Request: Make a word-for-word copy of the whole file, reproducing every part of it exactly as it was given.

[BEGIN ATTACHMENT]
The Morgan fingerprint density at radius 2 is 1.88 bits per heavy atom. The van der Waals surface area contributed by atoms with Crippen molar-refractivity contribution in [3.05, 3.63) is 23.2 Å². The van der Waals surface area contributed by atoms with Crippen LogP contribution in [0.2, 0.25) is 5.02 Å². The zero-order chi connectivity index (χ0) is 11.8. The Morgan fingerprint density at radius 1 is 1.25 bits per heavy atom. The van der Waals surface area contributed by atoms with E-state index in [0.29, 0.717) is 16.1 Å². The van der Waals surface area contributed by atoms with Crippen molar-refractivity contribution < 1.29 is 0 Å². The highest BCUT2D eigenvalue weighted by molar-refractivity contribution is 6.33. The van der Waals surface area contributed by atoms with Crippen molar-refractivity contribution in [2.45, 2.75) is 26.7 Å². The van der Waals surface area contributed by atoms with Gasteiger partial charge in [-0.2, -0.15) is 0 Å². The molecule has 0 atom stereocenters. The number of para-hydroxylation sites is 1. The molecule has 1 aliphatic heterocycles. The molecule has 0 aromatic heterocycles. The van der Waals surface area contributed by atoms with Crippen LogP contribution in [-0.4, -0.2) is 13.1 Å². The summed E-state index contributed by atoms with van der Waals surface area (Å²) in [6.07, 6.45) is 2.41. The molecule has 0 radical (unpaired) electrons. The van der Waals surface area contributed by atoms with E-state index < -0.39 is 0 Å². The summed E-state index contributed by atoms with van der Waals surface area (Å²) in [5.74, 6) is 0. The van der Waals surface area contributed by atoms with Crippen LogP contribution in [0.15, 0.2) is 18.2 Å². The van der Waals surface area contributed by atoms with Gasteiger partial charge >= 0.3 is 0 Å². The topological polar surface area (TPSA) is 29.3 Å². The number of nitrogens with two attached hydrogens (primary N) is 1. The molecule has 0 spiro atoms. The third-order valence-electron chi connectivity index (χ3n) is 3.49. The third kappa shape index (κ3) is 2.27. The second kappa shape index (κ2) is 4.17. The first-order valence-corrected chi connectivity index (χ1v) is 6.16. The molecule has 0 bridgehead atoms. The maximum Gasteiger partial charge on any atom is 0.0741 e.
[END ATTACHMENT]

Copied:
The Morgan fingerprint density at radius 2 is 1.88 bits per heavy atom. The van der Waals surface area contributed by atoms with Crippen molar-refractivity contribution in [3.05, 3.63) is 23.2 Å². The van der Waals surface area contributed by atoms with Crippen LogP contribution in [0.2, 0.25) is 5.02 Å². The zero-order chi connectivity index (χ0) is 11.8. The Morgan fingerprint density at radius 1 is 1.25 bits per heavy atom. The van der Waals surface area contributed by atoms with E-state index in [0.29, 0.717) is 16.1 Å². The van der Waals surface area contributed by atoms with Crippen molar-refractivity contribution < 1.29 is 0 Å². The highest BCUT2D eigenvalue weighted by molar-refractivity contribution is 6.33. The van der Waals surface area contributed by atoms with Crippen molar-refractivity contribution in [2.45, 2.75) is 26.7 Å². The van der Waals surface area contributed by atoms with Gasteiger partial charge in [-0.2, -0.15) is 0 Å². The molecule has 0 atom stereocenters. The number of para-hydroxylation sites is 1. The molecule has 1 aliphatic heterocycles. The molecule has 0 aromatic heterocycles. The van der Waals surface area contributed by atoms with Crippen LogP contribution in [-0.4, -0.2) is 13.1 Å². The summed E-state index contributed by atoms with van der Waals surface area (Å²) in [6.07, 6.45) is 2.41. The molecule has 0 radical (unpaired) electrons. The van der Waals surface area contributed by atoms with E-state index < -0.39 is 0 Å². The summed E-state index contributed by atoms with van der Waals surface area (Å²) in [5.74, 6) is 0. The van der Waals surface area contributed by atoms with Crippen LogP contribution in [0.15, 0.2) is 18.2 Å². The van der Waals surface area contributed by atoms with Gasteiger partial charge >= 0.3 is 0 Å². The topological polar surface area (TPSA) is 29.3 Å². The number of nitrogens with two attached hydrogens (primary N) is 1. The molecule has 0 spiro atoms. The third-order valence-electron chi connectivity index (χ3n) is 3.49. The third kappa shape index (κ3) is 2.27. The second kappa shape index (κ2) is 4.17. The first-order valence-corrected chi connectivity index (χ1v) is 6.16. The molecule has 0 bridgehead atoms. The maximum Gasteiger partial charge on any atom is 0.0741 e.